Everyone knows the motto of the Boy Scouts of America – Be Prepared. For a photographer, being prepared means having the tools on hand to do the job: what camera and lens combination will you need to get an anticipated job done. When travelling, you need to consider the camera and lenses you might need for whatever photographic situations you might encounter, but still keep the load small enough and light enough to not get in your way. If you are a gear head like me, this is part of the fun (or headache) when preparing to travel – assembling the kit of essential cameras and lenses, anticipating what photographic situations you will find yourself in and what you need to take with you to deal with them. This game of “what’s in my bag” is played out constantly on numerous photographic enthusiasts’ websites. This is where the M system comes into its own. You can travel with a minimum of bulk, but still keep all of your bases covered.
Last November, we had planned a trip to Las Vegas to celebrate my older son’s bachelor party. I know, what goes in Vegas, stays in Vegas! We’ll leave that to the kids. Me, I am happy just being out there shooting in the target rich environment that Las Vegas presents. In my kit, I had my M9-P and Monochrom, a 21/2.8 ASPH, 35/1.4 ASPH, a 90 and couple of 50mm lenses that I would be testing. This is a fairly typical travel kit for me, and with it I could handle anything from landscapes to portraits. I had recently acquired a Zeiss Sonnar C 50/1.5 and a Canon 50/1.4 LTM lens, and I also had a Leica Q along which Leica USA had graciously lent me for the trip. Of course, everything fit into my trusty FOGG Forté bag. With testing and writing for Viewfinder always in mind, I thought I had more than enough gear to work with.
As luck would have it, my brother-in-law, who was along for the festivities, managed to obtain some choice last minute tickets to the Carlos Santana show at the House of Blues Theater in our hotel. Of course, we jumped at the chance to see the legend in concert. The last time I saw Santana live was almost forty years ago in my college days! The show was in a few hours and I had no time to go back up to the room, but luckily I had the two fifties in my bag, along with the 90 and the Q. It would have to do! I also worried about being branded as a professional and being denied admission to the venue with my camera, but security let me pass through without any issues. Are you a professional? Of course not, I said! As usual, the M cameras’ unobtrusive, non-threatening, “that looks like it’s just an old camera” appearance saved the day. Once we took our seats, I realized we were much closer to the stage than I had ever anticipated, being at the first high-top table to the right of the stage, literally ten feet away from some of the band members! From past experience, I had anticipated the 90mm being barely adequate in reach for a concert venue, but a 50 would work just fine here. But which 50 to choose? As this was only the second day of the trip, I was not yet fully familiar with either lens’s traits, but being mindful of the Sonnar’s reputation for focus shift, I went with what I knew would be the safe choice – the Canon. I know, one should be fully versed on the equipment you plan to use, but that was the point of having the two 50mm with me for testing. Fortunately, the Canon 50/1.4 worked out quite well for this potentially difficult assignment. A few initial test shots, using the rear display to zoom in to check on areas of critical focus and the histogram for exposure, indicated I was good to go.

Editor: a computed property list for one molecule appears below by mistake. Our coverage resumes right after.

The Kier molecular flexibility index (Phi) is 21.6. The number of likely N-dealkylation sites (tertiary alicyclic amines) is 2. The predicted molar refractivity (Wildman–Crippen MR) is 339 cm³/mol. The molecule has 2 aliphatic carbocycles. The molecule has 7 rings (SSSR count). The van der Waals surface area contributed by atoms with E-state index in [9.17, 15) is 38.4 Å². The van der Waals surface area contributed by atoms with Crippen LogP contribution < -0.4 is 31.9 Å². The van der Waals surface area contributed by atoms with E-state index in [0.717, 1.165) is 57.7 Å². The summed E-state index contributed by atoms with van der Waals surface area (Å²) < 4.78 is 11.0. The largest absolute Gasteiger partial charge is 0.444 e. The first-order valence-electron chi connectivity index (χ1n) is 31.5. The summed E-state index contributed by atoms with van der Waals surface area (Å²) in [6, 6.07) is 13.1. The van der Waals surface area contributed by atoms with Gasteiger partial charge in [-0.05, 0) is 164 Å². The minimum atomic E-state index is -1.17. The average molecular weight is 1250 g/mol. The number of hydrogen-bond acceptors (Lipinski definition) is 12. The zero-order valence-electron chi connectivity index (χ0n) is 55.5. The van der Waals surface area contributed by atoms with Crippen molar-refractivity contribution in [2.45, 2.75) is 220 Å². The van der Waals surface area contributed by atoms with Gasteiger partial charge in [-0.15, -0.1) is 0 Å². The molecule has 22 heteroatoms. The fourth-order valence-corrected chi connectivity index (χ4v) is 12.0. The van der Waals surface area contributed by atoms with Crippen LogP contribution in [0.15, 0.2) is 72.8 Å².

If you are not familiar with it, the 50/1.4 Canon LTM lens was made by Canon for their rangefinder cameras which were competing with Nikon, Zeiss and of course Leica in the late fifties and sixties. Back then, before the coming of the SLR age, competition was fierce among these brands and having a high-speed standard lens was essential to add prestige to your brand’s image and standing in the photographic world. Having a high-speed normal lens in your line-up was also a necessity and not a luxury with the slow film emulsions available in those days. When the Canon lens was designed, Kodachrome slide films typically had an ASA of 10, and Kodak Super XX B&W emulsions were barely hitting ASA 200! Zeiss had the legendary Sonnar, Nikon the fine Nikkor and Leica of course had the Summarit 1.5 which was soon succeeded by the Summilux. The Canon lens, introduced in 1957 (Type I), was followed by the Type II lens (1959) of identical specification to the Type I and it continued in production until 1972, when Canon discontinued it along with the entire interchangeable lens rangefinder line in favor of their SLR line. Serial numbers range from 1000 to 29390 for the Type I and 29681 to 120705 for the Type II lens. Jason Howe, in his excellent on-line article on this lens, has dubbed it the “Japanese Summilux”, which seems to be an apt description. Canon also offered a 50/1.2 in LTM and a 50/.095 lens in Canon RF bayonet mount (the so called “Dream Lens”) during this period. These lenses have their own unique character and following, but the 50/1.4 is a superior all-around performer in comparison.